If you have to have surgery, you naturally want to feel confident that your surgeon is doing everything possible to prevent complications that could put you in harm’s way…or at death’s door. Yet for an alarmingly high number of women having gynecologic surgery, such confidence would be sadly misplaced, a recent study showed.

Background: About 16% of women who undergo major gynecologic surgery develop venous thromboembolism (VTE), a postsurgical hazard in which a blood clot blocks a blood vessel. VTE can lead to pain, swelling, blood vessel damage—and to the potentially fatal pulmonary embolism (blood clot in the lungs). To reduce this risk, doctors can prescribe prophylactic VTE care in the form of anticlotting medication and/or mechanical devices (such as compression stockings or pneumatic compression equipment that promotes circulation by massaging the legs) before and after surgery. VTE is a risk with many types of surgery—however, evidence suggests that gynecological surgeons are less likely to comply with VTE prevention guidelines than surgeons in other high-risk specialties.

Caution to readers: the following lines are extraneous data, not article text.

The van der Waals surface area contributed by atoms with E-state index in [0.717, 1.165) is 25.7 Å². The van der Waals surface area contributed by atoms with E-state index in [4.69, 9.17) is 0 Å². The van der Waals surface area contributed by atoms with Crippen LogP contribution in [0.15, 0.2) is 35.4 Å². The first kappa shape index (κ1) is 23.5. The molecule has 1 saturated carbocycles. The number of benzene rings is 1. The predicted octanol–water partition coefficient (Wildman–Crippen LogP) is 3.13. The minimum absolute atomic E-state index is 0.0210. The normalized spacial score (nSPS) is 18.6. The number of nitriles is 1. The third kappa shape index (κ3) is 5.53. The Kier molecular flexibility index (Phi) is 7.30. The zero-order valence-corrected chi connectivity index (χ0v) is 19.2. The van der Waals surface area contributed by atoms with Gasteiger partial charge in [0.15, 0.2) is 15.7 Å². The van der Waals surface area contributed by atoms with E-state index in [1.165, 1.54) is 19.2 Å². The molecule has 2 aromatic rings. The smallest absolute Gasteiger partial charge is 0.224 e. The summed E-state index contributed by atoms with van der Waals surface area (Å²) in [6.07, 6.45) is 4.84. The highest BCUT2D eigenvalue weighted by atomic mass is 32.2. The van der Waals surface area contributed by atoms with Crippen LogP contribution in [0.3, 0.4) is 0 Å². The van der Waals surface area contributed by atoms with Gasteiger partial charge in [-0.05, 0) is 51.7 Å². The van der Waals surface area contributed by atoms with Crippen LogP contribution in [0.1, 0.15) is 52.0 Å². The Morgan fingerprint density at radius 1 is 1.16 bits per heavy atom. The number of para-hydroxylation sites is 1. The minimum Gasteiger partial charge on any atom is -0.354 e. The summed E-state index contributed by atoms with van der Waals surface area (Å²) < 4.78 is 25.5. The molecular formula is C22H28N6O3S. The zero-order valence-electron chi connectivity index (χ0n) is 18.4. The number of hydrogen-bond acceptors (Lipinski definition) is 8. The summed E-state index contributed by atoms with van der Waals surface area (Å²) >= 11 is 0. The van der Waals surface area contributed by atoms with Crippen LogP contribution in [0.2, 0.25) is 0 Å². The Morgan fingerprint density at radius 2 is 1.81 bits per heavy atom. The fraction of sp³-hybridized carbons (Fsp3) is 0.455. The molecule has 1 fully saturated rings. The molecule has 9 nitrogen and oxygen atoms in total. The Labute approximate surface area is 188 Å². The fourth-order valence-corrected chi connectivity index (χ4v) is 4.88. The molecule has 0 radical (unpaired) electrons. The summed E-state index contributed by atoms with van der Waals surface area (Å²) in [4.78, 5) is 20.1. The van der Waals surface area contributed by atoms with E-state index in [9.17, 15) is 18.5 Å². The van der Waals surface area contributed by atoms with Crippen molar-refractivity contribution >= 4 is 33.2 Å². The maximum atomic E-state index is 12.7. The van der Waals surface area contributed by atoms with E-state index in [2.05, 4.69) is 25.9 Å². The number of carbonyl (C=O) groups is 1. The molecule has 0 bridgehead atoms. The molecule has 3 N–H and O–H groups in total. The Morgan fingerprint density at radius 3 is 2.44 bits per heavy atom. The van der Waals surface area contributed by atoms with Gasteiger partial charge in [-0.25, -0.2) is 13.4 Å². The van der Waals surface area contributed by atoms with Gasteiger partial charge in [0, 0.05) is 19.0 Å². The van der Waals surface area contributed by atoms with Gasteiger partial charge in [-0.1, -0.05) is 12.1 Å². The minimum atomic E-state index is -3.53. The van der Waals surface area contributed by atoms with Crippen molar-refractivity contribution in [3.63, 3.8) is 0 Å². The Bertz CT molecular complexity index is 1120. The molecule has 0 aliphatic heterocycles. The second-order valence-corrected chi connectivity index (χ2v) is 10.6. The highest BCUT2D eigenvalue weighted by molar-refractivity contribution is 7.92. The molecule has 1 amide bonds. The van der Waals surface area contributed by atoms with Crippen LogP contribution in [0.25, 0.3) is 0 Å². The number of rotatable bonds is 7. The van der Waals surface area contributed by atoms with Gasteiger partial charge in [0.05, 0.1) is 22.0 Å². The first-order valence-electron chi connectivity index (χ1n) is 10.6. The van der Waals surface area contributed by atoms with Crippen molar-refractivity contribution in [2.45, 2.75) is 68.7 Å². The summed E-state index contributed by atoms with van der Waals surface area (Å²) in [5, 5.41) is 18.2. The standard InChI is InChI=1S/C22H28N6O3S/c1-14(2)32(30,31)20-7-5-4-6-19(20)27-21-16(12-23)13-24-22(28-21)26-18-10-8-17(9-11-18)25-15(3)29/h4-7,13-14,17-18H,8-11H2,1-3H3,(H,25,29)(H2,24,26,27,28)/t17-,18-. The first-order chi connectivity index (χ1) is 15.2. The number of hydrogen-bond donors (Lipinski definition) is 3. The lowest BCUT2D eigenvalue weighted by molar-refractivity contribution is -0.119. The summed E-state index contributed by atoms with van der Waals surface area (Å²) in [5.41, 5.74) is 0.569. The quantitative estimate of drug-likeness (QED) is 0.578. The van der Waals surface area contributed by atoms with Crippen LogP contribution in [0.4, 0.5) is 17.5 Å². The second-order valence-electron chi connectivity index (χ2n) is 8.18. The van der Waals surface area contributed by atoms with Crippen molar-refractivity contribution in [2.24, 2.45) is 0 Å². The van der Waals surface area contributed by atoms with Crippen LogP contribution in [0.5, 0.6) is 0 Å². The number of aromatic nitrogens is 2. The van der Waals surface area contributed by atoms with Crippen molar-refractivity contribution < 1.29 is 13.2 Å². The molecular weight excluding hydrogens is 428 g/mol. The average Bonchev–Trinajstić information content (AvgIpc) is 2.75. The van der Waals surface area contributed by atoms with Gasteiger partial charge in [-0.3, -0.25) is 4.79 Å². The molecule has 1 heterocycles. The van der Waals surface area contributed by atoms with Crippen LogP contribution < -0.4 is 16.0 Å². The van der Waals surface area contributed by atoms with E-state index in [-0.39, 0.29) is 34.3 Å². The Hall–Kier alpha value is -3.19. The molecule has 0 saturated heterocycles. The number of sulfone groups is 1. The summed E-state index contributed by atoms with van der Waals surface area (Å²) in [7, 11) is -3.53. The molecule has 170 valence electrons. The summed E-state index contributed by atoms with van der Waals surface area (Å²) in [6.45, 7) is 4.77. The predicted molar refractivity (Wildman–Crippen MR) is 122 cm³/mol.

New 10-year study: Investigators examined hospital records of 738,150 women who had major gynecologic surgery, such as removal of the uterus, fallopian tubes and/or ovaries. Among these patients, 40% received no prophylactic VTE care at all—a shocking finding given how often this potentially deadly complication develops. The only encouraging news is that the situation seems to be improving. In 2000, 47% of the patients got no prophylactic VTE care…by 2010, that number had fallen to 33%, which is better but still disturbingly high.

If you need gynecologic surgery: Choose a surgeon who operates frequently, and have your surgery in a hospital that does a high volume of gynecologic procedures—the research showed that those factors upped the odds that a woman would receive prophylactic VTE care. Also, ask your doctor specifically what he or she will do—and whether there is anything you can do yourself—to lower your risk for a postsurgical clot. More info: The Agency for Healthcare Research and Quality publishes blood-clot prevention guidelines at www.Guideline.gov/content.aspx?id=11429.